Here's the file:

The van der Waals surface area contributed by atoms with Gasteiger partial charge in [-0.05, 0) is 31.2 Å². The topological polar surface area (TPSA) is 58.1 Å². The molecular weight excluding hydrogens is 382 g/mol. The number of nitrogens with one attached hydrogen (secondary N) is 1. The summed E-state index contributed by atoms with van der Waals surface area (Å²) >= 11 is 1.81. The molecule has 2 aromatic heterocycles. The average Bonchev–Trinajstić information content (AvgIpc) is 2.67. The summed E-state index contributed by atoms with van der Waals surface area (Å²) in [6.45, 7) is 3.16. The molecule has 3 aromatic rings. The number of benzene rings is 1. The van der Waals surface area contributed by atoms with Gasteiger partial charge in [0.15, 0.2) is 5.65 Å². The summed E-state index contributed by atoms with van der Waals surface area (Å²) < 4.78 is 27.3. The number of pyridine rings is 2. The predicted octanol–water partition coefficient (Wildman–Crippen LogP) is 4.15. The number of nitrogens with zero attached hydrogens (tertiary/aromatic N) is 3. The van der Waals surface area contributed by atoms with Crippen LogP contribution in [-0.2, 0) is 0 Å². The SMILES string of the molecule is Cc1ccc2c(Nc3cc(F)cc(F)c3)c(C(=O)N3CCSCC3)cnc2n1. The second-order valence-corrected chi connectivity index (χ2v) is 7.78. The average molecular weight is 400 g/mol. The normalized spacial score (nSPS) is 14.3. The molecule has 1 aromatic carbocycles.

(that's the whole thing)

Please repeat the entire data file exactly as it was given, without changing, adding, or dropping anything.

The van der Waals surface area contributed by atoms with Gasteiger partial charge in [-0.05, 0) is 31.2 Å². The topological polar surface area (TPSA) is 58.1 Å². The molecular weight excluding hydrogens is 382 g/mol. The number of nitrogens with one attached hydrogen (secondary N) is 1. The summed E-state index contributed by atoms with van der Waals surface area (Å²) >= 11 is 1.81. The molecule has 2 aromatic heterocycles. The average Bonchev–Trinajstić information content (AvgIpc) is 2.67. The summed E-state index contributed by atoms with van der Waals surface area (Å²) in [6.45, 7) is 3.16. The molecule has 3 aromatic rings. The number of benzene rings is 1. The van der Waals surface area contributed by atoms with Gasteiger partial charge in [0.15, 0.2) is 5.65 Å². The summed E-state index contributed by atoms with van der Waals surface area (Å²) < 4.78 is 27.3. The number of pyridine rings is 2. The predicted octanol–water partition coefficient (Wildman–Crippen LogP) is 4.15. The number of nitrogens with zero attached hydrogens (tertiary/aromatic N) is 3. The van der Waals surface area contributed by atoms with Crippen LogP contribution in [-0.2, 0) is 0 Å². The SMILES string of the molecule is Cc1ccc2c(Nc3cc(F)cc(F)c3)c(C(=O)N3CCSCC3)cnc2n1. The second-order valence-corrected chi connectivity index (χ2v) is 7.78. The average molecular weight is 400 g/mol. The normalized spacial score (nSPS) is 14.3. The molecule has 1 aromatic carbocycles.